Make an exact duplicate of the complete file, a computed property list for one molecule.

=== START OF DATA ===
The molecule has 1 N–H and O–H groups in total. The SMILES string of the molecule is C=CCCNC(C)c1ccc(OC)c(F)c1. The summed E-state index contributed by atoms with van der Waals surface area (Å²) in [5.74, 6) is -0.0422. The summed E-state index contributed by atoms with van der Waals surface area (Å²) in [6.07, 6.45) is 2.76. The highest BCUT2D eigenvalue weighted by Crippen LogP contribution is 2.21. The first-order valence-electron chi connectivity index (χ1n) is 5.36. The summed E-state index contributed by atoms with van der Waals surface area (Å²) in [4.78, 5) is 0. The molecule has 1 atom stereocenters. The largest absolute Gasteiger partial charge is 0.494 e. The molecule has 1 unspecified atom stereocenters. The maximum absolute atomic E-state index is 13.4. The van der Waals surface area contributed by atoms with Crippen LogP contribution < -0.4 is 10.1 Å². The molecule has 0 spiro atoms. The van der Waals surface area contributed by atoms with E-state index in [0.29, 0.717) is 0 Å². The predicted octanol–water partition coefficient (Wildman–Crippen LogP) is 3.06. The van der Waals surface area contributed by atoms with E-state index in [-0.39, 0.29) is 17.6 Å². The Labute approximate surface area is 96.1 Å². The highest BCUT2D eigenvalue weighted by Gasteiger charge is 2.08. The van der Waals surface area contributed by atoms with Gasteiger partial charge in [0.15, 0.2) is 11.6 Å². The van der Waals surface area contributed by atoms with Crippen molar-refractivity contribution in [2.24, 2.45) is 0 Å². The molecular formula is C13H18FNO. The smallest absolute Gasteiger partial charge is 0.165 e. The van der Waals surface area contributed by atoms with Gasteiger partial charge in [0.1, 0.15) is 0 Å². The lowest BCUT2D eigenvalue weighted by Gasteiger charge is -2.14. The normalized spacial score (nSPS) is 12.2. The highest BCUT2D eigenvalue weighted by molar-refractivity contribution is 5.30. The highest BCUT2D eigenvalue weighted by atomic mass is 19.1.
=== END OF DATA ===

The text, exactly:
The molecule has 1 N–H and O–H groups in total. The SMILES string of the molecule is C=CCCNC(C)c1ccc(OC)c(F)c1. The summed E-state index contributed by atoms with van der Waals surface area (Å²) in [5.74, 6) is -0.0422. The summed E-state index contributed by atoms with van der Waals surface area (Å²) in [6.07, 6.45) is 2.76. The highest BCUT2D eigenvalue weighted by Crippen LogP contribution is 2.21. The first-order valence-electron chi connectivity index (χ1n) is 5.36. The summed E-state index contributed by atoms with van der Waals surface area (Å²) in [4.78, 5) is 0. The molecule has 1 atom stereocenters. The largest absolute Gasteiger partial charge is 0.494 e. The molecule has 1 unspecified atom stereocenters. The maximum absolute atomic E-state index is 13.4. The van der Waals surface area contributed by atoms with Crippen LogP contribution < -0.4 is 10.1 Å². The molecule has 0 spiro atoms. The van der Waals surface area contributed by atoms with E-state index in [0.29, 0.717) is 0 Å². The predicted octanol–water partition coefficient (Wildman–Crippen LogP) is 3.06. The van der Waals surface area contributed by atoms with E-state index in [-0.39, 0.29) is 17.6 Å². The Labute approximate surface area is 96.1 Å². The highest BCUT2D eigenvalue weighted by Gasteiger charge is 2.08. The van der Waals surface area contributed by atoms with Gasteiger partial charge in [0.15, 0.2) is 11.6 Å². The van der Waals surface area contributed by atoms with Crippen molar-refractivity contribution in [2.24, 2.45) is 0 Å². The molecular formula is C13H18FNO. The smallest absolute Gasteiger partial charge is 0.165 e. The van der Waals surface area contributed by atoms with Gasteiger partial charge in [0.1, 0.15) is 0 Å². The lowest BCUT2D eigenvalue weighted by Gasteiger charge is -2.14. The normalized spacial score (nSPS) is 12.2. The highest BCUT2D eigenvalue weighted by molar-refractivity contribution is 5.30. The highest BCUT2D eigenvalue weighted by atomic mass is 19.1.